Anyone can teach little ones. This seems to be the driving principle behind nursery teacher training in most of India. Hardly surprising, given Indian society’s myopic focus on immediate gain instead of long-term benefit. Especially if the long-term benefit has to be conceived, painfully, as building the nation through educating its children, because children as distinct beings with specific needs and rights seldom figure on either policymaker’s or entrepreneur’s horizons. Predictably, the National Council for Teacher Education has had to admit that not only has it no idea how many nursery school teacher training institutes exist in the country but that it also does not have the manpower to monitor their functioning. A recent study that covered 95 such training institutes in eight states found that few followed the guidelines for nursery teacher training formulated in 2000. Directions for recognition by the NCTE, for course material, course duration, infrastructure and even for qualifications of the trainers were blithely ignored by most.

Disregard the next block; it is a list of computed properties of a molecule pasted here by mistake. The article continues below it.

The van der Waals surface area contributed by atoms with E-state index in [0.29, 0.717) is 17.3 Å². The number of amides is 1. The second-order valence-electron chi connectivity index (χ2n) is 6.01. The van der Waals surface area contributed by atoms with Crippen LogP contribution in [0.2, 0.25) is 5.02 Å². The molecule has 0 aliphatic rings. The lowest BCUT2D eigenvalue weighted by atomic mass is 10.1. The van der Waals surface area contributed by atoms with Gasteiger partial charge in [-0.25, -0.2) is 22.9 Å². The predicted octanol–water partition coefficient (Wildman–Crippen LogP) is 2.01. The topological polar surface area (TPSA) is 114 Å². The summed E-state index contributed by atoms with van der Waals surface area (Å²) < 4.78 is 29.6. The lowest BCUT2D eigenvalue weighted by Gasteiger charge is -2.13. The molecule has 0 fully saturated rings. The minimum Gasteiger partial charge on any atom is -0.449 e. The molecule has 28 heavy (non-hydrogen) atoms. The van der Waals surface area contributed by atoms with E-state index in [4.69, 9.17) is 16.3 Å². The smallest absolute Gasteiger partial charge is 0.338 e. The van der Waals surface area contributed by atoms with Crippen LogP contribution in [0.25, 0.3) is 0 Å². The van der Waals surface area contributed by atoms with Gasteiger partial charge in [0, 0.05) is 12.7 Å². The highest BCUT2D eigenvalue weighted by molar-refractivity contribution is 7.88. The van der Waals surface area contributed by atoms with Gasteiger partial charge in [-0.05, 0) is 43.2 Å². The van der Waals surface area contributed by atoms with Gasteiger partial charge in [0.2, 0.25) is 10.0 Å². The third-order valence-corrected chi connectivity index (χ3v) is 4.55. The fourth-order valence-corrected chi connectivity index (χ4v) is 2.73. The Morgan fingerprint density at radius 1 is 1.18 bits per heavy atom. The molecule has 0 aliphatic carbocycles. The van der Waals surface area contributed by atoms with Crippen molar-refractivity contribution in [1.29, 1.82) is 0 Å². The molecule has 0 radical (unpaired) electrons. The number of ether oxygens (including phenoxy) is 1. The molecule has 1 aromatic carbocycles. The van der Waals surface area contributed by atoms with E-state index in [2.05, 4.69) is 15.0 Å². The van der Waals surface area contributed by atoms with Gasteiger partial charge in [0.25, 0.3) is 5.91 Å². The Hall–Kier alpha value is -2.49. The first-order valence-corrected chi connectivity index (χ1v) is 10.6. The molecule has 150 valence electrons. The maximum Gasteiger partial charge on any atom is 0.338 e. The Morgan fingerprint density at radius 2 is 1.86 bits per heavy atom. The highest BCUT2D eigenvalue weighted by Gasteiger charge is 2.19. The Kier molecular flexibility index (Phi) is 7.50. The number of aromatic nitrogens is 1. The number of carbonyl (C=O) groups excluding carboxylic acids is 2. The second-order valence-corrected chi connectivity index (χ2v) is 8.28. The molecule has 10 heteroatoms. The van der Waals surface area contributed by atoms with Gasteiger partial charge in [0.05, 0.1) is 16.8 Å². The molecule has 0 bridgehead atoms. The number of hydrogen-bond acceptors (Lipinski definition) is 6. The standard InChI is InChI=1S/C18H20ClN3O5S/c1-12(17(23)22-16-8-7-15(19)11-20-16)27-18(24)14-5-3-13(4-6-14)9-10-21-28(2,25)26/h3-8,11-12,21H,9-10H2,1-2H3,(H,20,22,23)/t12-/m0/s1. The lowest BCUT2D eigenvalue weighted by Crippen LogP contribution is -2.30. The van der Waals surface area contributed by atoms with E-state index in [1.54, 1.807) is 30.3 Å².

What could have been funny — had it not been another betrayal — is that the NCTE is frankly at a loss. Now this is 2014. Even if successive governments had been unaware of the mushrooming of nursery schools and of institutes to train their teachers as aspiration for education spread and grew, what was the NCTE doing since 2000? It has obviously been driven to articulate the problem for some reason, only when it is clear that the problem must have reached unmanageable proportions. It is bad enough that no one has bothered about the quality of nursery education so far, but is it necessary to reduce discussion about it to a joke? But it would have been possible to welcome the first ever study at this late stage too, if only 95 had not been such a pitifully inadequate number.